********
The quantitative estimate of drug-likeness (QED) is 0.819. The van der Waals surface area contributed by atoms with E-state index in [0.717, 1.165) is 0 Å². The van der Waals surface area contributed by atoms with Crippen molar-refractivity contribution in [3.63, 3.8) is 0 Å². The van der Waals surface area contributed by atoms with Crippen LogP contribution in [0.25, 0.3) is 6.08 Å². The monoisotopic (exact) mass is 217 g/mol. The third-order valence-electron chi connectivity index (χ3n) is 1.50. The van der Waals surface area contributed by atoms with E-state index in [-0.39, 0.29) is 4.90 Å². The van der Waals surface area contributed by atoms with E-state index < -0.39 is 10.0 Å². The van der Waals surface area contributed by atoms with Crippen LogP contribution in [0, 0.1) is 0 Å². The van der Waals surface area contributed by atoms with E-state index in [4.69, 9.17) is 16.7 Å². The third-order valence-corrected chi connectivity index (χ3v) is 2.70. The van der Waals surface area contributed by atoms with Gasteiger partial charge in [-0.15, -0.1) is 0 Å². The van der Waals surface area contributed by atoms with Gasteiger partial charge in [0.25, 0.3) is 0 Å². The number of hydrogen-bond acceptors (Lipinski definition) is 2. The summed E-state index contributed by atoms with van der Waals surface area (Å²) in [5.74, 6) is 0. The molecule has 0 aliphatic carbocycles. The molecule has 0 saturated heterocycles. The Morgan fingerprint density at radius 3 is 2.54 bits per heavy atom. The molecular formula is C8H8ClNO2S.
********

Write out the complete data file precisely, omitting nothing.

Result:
The quantitative estimate of drug-likeness (QED) is 0.819. The van der Waals surface area contributed by atoms with E-state index in [0.717, 1.165) is 0 Å². The van der Waals surface area contributed by atoms with Crippen molar-refractivity contribution in [3.63, 3.8) is 0 Å². The van der Waals surface area contributed by atoms with Crippen LogP contribution in [0.25, 0.3) is 6.08 Å². The monoisotopic (exact) mass is 217 g/mol. The third-order valence-electron chi connectivity index (χ3n) is 1.50. The van der Waals surface area contributed by atoms with E-state index in [-0.39, 0.29) is 4.90 Å². The van der Waals surface area contributed by atoms with E-state index < -0.39 is 10.0 Å². The van der Waals surface area contributed by atoms with Crippen LogP contribution in [0, 0.1) is 0 Å². The van der Waals surface area contributed by atoms with E-state index in [4.69, 9.17) is 16.7 Å². The third-order valence-corrected chi connectivity index (χ3v) is 2.70. The van der Waals surface area contributed by atoms with Gasteiger partial charge in [-0.15, -0.1) is 0 Å². The van der Waals surface area contributed by atoms with Gasteiger partial charge in [0.25, 0.3) is 0 Å². The number of hydrogen-bond acceptors (Lipinski definition) is 2. The summed E-state index contributed by atoms with van der Waals surface area (Å²) in [5.74, 6) is 0. The molecule has 0 aliphatic carbocycles. The molecule has 0 saturated heterocycles. The Morgan fingerprint density at radius 3 is 2.54 bits per heavy atom. The molecular formula is C8H8ClNO2S.